I’ve given this option a 1/5 for ease, as often it will require you to give up some of your time to complete the research activities. However, in my partner’s case, it was an activity he would have been doing anyway, so this wasn’t a big deal. It’s also likely to be a trade-off between ease and profit; the more extensive your participation, the more you are likely to receive as an incentive.
4. Passive investing (buy & hold)
Budget friendly: 4/5
Profit: 2/5 (short term); 5/5 (long term)
Investing in ETFs (exchange traded funds) is an extremely passive form of income, as the advice with these tends to be “buy and hold”. While interest earned on passive investing might seem negligible at first, over time, this will grow and grow, and you will begin to benefit from what’s known as compounding interest.
There was a time when investing was seen as something out of reach for most young people, as well as people without a wealth of stock market understanding and experience. However, with the rise of micro-investing platforms, this is no longer the case, and most people can start investing today with as little as $5.
The reason I haven’t awarded passive investing a 5/5 for ease is that I do recommend researching a little into which ETFs you would like to invest in, which platforms are available to buy units of these ETFs, and which fees and charges apply.
Depending on whether you are looking to invest small amounts or large amounts of money, and the frequency at which you would like to buy units, different platforms will be more suitable for you.
Another thing to keep in mind with utilising this strategy effectively is that you want to be sure that you won’t need the money you are investing in liquid in the short-term, as the longer you can hold your investments, the more lucrative they will be.
5. Matched Betting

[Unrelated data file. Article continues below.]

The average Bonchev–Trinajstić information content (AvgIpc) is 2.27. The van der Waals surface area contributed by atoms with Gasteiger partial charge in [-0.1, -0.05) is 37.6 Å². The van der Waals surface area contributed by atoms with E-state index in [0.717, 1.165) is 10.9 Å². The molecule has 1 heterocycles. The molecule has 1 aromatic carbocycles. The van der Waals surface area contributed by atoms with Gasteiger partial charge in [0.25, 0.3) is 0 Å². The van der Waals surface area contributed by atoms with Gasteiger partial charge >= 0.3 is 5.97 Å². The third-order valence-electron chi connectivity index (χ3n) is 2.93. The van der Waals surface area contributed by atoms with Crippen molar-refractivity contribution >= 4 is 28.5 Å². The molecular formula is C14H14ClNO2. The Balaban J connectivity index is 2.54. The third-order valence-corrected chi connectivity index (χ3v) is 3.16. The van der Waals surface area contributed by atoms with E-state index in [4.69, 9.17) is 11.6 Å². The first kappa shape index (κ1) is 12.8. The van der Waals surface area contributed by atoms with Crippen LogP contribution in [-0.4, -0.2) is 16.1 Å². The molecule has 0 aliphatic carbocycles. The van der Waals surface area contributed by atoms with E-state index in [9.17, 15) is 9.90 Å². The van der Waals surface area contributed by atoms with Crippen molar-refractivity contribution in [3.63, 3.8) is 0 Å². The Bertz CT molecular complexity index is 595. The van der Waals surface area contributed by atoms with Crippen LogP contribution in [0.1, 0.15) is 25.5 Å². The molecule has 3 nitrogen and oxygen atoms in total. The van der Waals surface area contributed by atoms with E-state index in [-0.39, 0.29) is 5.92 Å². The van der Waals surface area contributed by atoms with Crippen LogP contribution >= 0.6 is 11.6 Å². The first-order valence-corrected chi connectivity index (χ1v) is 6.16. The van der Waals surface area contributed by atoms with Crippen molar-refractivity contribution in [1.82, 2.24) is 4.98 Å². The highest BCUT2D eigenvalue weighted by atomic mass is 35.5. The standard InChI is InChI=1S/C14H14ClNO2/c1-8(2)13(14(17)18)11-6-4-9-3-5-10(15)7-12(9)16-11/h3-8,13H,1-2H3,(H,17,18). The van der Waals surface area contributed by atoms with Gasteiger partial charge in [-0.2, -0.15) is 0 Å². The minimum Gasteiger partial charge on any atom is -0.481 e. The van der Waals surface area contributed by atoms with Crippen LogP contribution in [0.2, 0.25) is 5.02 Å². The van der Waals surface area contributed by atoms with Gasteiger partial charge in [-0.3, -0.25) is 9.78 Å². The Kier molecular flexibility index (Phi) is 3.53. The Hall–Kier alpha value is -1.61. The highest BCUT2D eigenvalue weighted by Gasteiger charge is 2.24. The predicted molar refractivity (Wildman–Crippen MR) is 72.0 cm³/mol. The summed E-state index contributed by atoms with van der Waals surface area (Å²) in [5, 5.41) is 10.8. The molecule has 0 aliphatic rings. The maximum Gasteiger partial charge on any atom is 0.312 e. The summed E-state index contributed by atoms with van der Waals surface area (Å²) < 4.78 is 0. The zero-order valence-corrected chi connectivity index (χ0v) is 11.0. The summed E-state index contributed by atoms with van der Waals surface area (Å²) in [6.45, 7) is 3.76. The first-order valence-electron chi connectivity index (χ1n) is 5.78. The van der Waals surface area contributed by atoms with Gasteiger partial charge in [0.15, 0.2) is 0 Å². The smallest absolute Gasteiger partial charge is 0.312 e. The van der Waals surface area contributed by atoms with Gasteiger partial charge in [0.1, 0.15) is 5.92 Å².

Budget friendly: 3/5
No-risk matched betting involves taking advantage of betting site promotion deals that offer free bets (which they do regularly). Using free bets, you then bet on opposite outcomes on both the betting site and a betting exchange site, meaning you are betting both for and against an outcome, eliminating any risk or gamble.
I don’t engage in matched betting but my partner does, and he finds it enjoyable. I haven’t completely made my mind up on the ethics yet, as someone opposed to sites that profit from gambling. I’ll leave that up to you to decide for yourself. However, I will say it is by far the most lucrative of the options mentioned here (in the short term).
In order to place bets, you will need to have money in both of your betting accounts, which means some capital is needed for this option.
If you’re interested in matched betting, I would advise reading up to ensure proper understanding of the method first, as it can be tricky, and has high-stakes if you make an error. Once you are comfortable with the process, the ease drastically improves, as you can place bets from the comfort of your own home.
For more information and detailed instructions on matched betting in Australia BonusBank* is very useful. And in case of any confusion – matched betting is entirely legal, although if a betting company finds out that you are doing it they may suspend your account (they only like the type of betting that they profit from!).
*I’ve linked you to asterisked sites using ‘refer a friend’ links, but feel free to sign up separately if you prefer!
I’d love to know if you have any other quick, hassle-free ways to make extra money each month, or if you also take part in any of those listed here.